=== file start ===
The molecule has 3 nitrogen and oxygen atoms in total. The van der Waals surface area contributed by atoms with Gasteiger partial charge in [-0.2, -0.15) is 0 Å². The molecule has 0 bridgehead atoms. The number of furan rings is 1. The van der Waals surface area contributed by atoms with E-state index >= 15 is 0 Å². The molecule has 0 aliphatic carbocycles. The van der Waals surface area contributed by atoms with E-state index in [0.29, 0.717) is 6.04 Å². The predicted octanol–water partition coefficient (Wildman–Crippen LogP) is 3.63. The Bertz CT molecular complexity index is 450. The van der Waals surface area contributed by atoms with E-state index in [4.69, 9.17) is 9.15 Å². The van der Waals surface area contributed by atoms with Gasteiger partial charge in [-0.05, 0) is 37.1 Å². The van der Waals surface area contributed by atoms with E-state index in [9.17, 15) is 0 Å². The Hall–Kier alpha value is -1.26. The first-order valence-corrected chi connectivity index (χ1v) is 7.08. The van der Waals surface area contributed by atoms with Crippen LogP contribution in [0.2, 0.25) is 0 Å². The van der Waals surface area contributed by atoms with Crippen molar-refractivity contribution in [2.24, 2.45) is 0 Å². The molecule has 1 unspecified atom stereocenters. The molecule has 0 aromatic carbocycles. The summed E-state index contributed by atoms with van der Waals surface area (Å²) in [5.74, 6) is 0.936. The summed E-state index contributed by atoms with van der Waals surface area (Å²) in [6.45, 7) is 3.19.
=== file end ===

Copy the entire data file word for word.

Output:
The molecule has 3 nitrogen and oxygen atoms in total. The van der Waals surface area contributed by atoms with Gasteiger partial charge in [-0.2, -0.15) is 0 Å². The molecule has 0 bridgehead atoms. The number of furan rings is 1. The van der Waals surface area contributed by atoms with E-state index >= 15 is 0 Å². The molecule has 0 aliphatic carbocycles. The van der Waals surface area contributed by atoms with E-state index in [0.29, 0.717) is 6.04 Å². The predicted octanol–water partition coefficient (Wildman–Crippen LogP) is 3.63. The Bertz CT molecular complexity index is 450. The van der Waals surface area contributed by atoms with E-state index in [4.69, 9.17) is 9.15 Å². The van der Waals surface area contributed by atoms with Gasteiger partial charge in [-0.05, 0) is 37.1 Å². The van der Waals surface area contributed by atoms with E-state index in [9.17, 15) is 0 Å². The Hall–Kier alpha value is -1.26. The first-order valence-corrected chi connectivity index (χ1v) is 7.08. The van der Waals surface area contributed by atoms with Crippen LogP contribution in [0.2, 0.25) is 0 Å². The van der Waals surface area contributed by atoms with Crippen molar-refractivity contribution in [2.24, 2.45) is 0 Å². The molecule has 1 unspecified atom stereocenters. The molecule has 0 aromatic carbocycles. The summed E-state index contributed by atoms with van der Waals surface area (Å²) in [5.74, 6) is 0.936. The summed E-state index contributed by atoms with van der Waals surface area (Å²) in [6.45, 7) is 3.19.